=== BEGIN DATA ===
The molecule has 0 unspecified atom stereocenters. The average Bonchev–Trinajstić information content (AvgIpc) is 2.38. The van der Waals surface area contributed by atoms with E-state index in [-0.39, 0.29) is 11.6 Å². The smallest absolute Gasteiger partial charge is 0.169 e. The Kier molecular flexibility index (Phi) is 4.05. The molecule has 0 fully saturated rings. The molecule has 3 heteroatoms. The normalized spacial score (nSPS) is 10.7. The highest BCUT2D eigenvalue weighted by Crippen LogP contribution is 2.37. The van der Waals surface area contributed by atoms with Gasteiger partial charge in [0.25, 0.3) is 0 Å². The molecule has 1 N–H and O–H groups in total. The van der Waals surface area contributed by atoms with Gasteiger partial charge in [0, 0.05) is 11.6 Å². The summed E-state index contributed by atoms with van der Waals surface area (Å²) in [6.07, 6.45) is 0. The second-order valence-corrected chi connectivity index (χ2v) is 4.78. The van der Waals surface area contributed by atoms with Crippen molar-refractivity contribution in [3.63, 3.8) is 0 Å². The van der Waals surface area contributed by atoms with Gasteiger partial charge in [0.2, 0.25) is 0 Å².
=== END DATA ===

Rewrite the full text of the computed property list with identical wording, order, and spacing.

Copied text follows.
The molecule has 0 unspecified atom stereocenters. The average Bonchev–Trinajstić information content (AvgIpc) is 2.38. The van der Waals surface area contributed by atoms with E-state index in [-0.39, 0.29) is 11.6 Å². The smallest absolute Gasteiger partial charge is 0.169 e. The Kier molecular flexibility index (Phi) is 4.05. The molecule has 0 fully saturated rings. The molecule has 3 heteroatoms. The normalized spacial score (nSPS) is 10.7. The highest BCUT2D eigenvalue weighted by Crippen LogP contribution is 2.37. The van der Waals surface area contributed by atoms with Gasteiger partial charge in [0.25, 0.3) is 0 Å². The molecule has 1 N–H and O–H groups in total. The van der Waals surface area contributed by atoms with Gasteiger partial charge in [0, 0.05) is 11.6 Å². The summed E-state index contributed by atoms with van der Waals surface area (Å²) in [6.07, 6.45) is 0. The second-order valence-corrected chi connectivity index (χ2v) is 4.78. The van der Waals surface area contributed by atoms with Crippen molar-refractivity contribution in [3.63, 3.8) is 0 Å². The van der Waals surface area contributed by atoms with Gasteiger partial charge in [0.2, 0.25) is 0 Å².